Prioritizing Enablers for Effective Community Forestry in Cameroon
Cameroon, in its Law 94/01 of 1994 on Forestry, Wildlife and Fisheries, supported local communities to engage in managing forests and benefit from them economically and environmentally.
This provision in law allowed communities to have access to forests with the requirement that they obtained a legal status and signed an agreement with the government in which they committed to a set of conditions that maintained the state of the forest while creating livelihoods for local people.
At the time, this was considered a potential ‘game changer’ on how to engage local communities by giving them some degree of authority over forest resources. There was great enthusiasm about this kind of management scheme because there were concerns that excluding local communities threatened resources throughout Africa and in many developing nations. It was widely perceived that this was progressive thinking about how to reduce deforestation.
The law’s three main objectives were 1) enabling local communities to have access rights to forests; 2) Improving rural livelihoods; and 3) promoting sustainable forest management. Despite a gradual increase in the number of community forests, their effectiveness in delivering on the above objectives has been low. Accordingly, a team of researchers from the World Agroforestry Centre (ICRAF) conducted a study to find out why.
The team examined the categories of factors that enabled the objectives to be the met, which they called enablers: 1) benefit generation, partnerships, monitoring, and policy support; 2) technical support, governance, financial support, practical choices; and 3) institutions that could improve the performance of community forests in achieving the objectives underlying their creation.
The researchers wanted to identify which of the enablers could best enhance the effectiveness of community forestry to meet the objectives of the 1994 Forestry, Wildlife and Fisheries Law. The team analyzed the content of 41 publications that focused specifically on community forests in Cameroon and validated the results with a community forest group to estimate the level of overlap between what the literature emphasized and what the community prioritized. Two levels of ‘priority enablers’ emerged: by frequency of emphasis; and by degree of association between the enablers.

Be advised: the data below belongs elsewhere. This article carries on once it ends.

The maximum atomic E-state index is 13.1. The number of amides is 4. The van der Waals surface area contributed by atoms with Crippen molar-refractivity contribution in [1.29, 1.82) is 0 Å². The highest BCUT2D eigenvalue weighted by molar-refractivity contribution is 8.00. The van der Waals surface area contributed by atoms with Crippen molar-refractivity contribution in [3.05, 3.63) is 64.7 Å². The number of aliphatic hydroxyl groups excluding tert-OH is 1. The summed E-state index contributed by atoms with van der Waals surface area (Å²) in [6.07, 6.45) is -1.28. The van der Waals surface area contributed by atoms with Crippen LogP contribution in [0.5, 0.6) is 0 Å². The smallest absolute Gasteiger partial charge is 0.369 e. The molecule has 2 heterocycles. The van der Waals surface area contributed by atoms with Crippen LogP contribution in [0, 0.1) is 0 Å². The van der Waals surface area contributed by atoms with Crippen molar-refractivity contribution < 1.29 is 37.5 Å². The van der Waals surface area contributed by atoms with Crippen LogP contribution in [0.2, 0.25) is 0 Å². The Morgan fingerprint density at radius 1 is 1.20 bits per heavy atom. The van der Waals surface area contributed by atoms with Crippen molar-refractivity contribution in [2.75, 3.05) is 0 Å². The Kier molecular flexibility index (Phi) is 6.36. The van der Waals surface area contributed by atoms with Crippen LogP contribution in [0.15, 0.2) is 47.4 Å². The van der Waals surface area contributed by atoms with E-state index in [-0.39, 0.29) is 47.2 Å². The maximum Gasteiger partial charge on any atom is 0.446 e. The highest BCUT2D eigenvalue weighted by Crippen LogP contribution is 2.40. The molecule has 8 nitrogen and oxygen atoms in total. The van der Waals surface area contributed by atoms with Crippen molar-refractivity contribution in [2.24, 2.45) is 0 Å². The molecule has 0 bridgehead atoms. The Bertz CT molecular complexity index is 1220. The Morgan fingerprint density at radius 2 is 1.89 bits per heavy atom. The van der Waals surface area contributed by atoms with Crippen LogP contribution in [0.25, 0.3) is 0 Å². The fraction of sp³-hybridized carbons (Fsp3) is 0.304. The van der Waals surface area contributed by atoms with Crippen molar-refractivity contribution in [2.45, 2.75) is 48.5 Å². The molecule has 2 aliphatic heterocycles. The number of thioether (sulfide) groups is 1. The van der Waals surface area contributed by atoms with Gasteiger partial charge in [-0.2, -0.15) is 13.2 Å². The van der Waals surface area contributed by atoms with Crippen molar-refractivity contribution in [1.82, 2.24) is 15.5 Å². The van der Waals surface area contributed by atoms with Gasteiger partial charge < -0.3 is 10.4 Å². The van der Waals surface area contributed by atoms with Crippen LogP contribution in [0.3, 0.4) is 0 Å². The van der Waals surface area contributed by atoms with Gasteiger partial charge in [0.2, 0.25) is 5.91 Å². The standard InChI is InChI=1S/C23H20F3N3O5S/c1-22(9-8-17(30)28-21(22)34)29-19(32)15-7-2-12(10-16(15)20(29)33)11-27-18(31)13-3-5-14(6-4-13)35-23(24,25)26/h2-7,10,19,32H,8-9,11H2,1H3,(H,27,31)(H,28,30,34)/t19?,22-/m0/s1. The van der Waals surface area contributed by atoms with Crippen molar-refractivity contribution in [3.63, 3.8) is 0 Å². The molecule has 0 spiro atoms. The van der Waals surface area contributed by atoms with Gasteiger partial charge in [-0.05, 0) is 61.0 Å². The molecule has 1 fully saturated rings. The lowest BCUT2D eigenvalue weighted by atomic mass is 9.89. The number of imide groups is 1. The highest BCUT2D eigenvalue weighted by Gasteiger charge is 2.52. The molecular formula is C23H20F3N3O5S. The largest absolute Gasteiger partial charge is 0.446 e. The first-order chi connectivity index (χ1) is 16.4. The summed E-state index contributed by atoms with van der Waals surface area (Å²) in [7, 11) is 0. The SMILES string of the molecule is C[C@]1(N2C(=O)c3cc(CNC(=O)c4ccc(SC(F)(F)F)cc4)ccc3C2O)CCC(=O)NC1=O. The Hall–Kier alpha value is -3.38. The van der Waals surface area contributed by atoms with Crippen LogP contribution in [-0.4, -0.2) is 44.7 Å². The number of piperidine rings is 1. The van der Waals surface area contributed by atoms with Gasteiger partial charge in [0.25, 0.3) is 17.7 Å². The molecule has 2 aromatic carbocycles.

The analysis and validation confirmed the importance of attributes that largely emphasized external factors, with few internal factors, whereas a community consultation revealed the important significance of internal factors.
For example, factors such as ‘ownership’, ‘community motivation’, ‘gender’ and ‘youth inclusion’ came out strongly in discussions with the community. ‘Policy support’, despite being one of the priorities in the literature analysis, did not come up as a key factor in the consultation though the need for support from political bodies was clearly articulated for facilitating administrative issues.
Policy about community forests in Cameroon has evolved in many aspects. Government agencies have been issuing various directives, implementation plans, and other supportive strategic guidance. These types of policy support have focused largely on the establishment of the forests and how to share the benefits between communities, local administrations and the ministry.
The findings from the study could potentially guide policy-makers and practitioners to improve the performance of community forests and in delivering the objectives set out in the 1994 forestry law. The results give reliable guidance on where any entity trying to improve the performances of community forests against the 1994 law could invest in. They also make targeting of leveraging areas easier for actors in community forest management. This has been a major knowledge gap to-date. According to the researches there is need to further ascertain the degree of impacts of the composite approach of addressing associated enablers, it is vital to conduct further empirical assessments using different combinations of enablers and to examine the changes in performances of community forests. There is a strong need to clarify who should do what and at what cost the effectiveness and efficiency of the community forests could be achieved.
Read the Research
Duguma LA , Minang PA, Foundjem-Tita D, Makui P, Mandiefe Piabuo S. Prioritizing enablers for effective community forestry in Cameroon. Ecology and Society 23(3):1.